Having worked a bit on an SSL console, I was immediately familiar with the sound of the BC1-S. A little goes a long way, and my love of watching a meter jump is better exercised elsewhere. I found it easy to want to lean into this unit on the mix bus, because in certain circumstances, in order to "hear" the unit, more aggressive settings were required. Be careful here. As you lean in, you start to lose your snare and other transients, and it became clear that (as noted in the manual) the meter is not quite as fast as the compressor, so using your ears is key in finding the sweet spot for your specific mix. Keeping the meter reading between 2-4 dB of reduction was typically a good bet, which kept things dynamic while they were still being nipped and tucked into place. I varied ratios between 1.5:1, 2:1, and 4:1, staying mostly with a 10 ms attack and auto-release. Worth noting is that the auto-release setting is essentially "set it and forget it," and it worked in most, if not all, mix bus situations. The image was solid and clear. At less aggressive settings, the sound was very transparent, but the compressor still managed to play Whac-A-Mole on peaks. 

Brooklyn artist Grace Weber stopped by for a couple days of tracking while on tour, which presented a great opportunity to use the BC1-S on a groove-heavy pop song or two. We were using both programmed beats as well as live drums and percussion, so transients were abound. Controlling the peaks while maintaining the energy of the track was essential. I liked what the BC1-S was doing to the drum bus with heavy-handed compression, so I printed a stereo stem of the drums using parallel blending to taste, which gave the groove a nice motion and kept the transients and punch of the drums intact. Then, re-employing the BC1-S on the mix bus, I was able to bring out great clarity and punch from the mix, without hearing unwanted compression artifacts. A great stereo bus compressor will help mix elements work together while they are corralled in a defined space, and the BC1-S delivered in spades. 

I also passed the unit over to my studio cohort Martin Feveyear for a test drive. Martin works almost exclusively on an SSL, so I valued the opinion of someone that has logged many hours with the Quad Compressor. His impression was that the BC1-S is "extremely close to the SSL," with heavier compression through it sounding a little more musical than through the SSL. He also noted that the BC1-S is very clean, with a touch more upper-midrange presence. He thought his SSL desk compressor may have the BC1-S beat by a hair in smoothness and depth.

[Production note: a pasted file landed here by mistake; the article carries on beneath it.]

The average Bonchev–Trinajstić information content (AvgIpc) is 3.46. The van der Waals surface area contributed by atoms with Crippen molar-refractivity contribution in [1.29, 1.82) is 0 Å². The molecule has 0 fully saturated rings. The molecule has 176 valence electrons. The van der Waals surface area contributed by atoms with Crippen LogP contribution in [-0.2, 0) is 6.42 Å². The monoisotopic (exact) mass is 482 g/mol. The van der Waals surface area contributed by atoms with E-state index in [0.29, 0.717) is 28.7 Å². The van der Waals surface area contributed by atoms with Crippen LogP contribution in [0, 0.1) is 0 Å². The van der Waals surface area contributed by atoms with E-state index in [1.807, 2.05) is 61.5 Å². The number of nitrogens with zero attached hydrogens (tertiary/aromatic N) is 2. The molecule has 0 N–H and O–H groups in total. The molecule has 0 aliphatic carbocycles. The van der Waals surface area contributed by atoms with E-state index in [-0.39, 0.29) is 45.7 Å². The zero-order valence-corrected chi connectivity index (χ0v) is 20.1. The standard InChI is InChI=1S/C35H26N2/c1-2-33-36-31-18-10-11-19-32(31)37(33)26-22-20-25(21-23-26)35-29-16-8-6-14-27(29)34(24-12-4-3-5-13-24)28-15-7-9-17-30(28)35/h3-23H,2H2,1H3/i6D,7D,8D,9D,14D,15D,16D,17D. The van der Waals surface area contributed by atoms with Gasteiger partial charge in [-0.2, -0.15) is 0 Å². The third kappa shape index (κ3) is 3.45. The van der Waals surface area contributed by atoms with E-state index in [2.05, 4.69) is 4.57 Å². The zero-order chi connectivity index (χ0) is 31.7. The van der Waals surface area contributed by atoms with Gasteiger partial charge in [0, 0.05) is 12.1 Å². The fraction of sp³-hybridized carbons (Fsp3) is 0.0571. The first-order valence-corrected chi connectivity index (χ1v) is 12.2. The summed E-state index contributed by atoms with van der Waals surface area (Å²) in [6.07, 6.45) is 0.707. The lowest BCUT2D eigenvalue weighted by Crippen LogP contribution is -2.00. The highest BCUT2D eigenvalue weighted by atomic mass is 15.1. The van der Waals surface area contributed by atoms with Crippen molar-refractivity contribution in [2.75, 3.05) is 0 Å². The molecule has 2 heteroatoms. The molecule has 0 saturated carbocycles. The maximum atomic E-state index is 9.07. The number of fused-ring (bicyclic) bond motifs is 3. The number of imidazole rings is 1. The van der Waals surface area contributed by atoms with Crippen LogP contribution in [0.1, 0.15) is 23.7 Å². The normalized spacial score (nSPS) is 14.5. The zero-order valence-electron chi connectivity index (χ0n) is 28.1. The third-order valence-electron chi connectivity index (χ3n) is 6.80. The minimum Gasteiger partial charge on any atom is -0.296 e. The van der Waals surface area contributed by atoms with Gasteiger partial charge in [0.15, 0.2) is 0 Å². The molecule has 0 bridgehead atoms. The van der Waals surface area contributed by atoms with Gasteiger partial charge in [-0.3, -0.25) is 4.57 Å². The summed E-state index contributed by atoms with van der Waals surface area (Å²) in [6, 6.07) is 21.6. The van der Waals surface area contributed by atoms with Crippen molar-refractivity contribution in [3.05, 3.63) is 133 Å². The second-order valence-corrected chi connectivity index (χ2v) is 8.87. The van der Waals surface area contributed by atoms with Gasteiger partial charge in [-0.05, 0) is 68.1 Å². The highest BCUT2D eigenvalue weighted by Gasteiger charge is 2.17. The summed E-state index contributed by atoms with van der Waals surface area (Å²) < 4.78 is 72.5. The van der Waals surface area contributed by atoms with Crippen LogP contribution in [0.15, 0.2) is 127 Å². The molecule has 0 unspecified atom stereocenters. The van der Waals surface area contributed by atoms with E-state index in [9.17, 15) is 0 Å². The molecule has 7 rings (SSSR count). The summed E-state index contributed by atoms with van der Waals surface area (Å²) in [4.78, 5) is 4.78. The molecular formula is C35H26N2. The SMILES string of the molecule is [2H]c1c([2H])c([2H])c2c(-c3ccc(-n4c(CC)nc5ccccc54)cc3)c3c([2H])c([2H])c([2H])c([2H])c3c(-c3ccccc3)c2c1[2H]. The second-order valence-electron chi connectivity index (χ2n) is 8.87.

I personally used the BC1-S primarily on the mix bus, typically A/B'ing and printing mixes with it and my Manley Variable Mu. I produce and mix in a variety of styles, so having the BC1-S on hand as one of several options was a huge benefit. On a couple occasions, I used the BC1-S for compression duties while following it with the Variable Mu for limiting. This was really the best of both worlds for me - marrying the punch of the BC1-S to the warmth of the Manley. 

For other compression duties, the BC1-S performed admirably. It was nicely aggressive on bass, as well as solid and transparent reining in vocal peaks and sticking a guitar solo in place. It was hard to find anything on which I felt this compressor was an absolute-no. 

We all have our favorite pieces of gear, and this quickly became one of mine. It can operate invisibly as a utility, or it can add character when I want to dig in a bit. Once you know that this particular flavor is available, you will want to return to it frequently. There are times when this sound is exactly what an individual element or a whole mix needs to bring it home. Anyone looking for a fantastic and reasonably affordable version of the classic SSL VCA compressor cannot go wrong with the TK Audio BC1-S.

$1349 street; www.tkaudio.se
Geoff Stanfield is at geoffstanfield.com

Tape Op is a bi-monthly magazine devoted to the art of record making.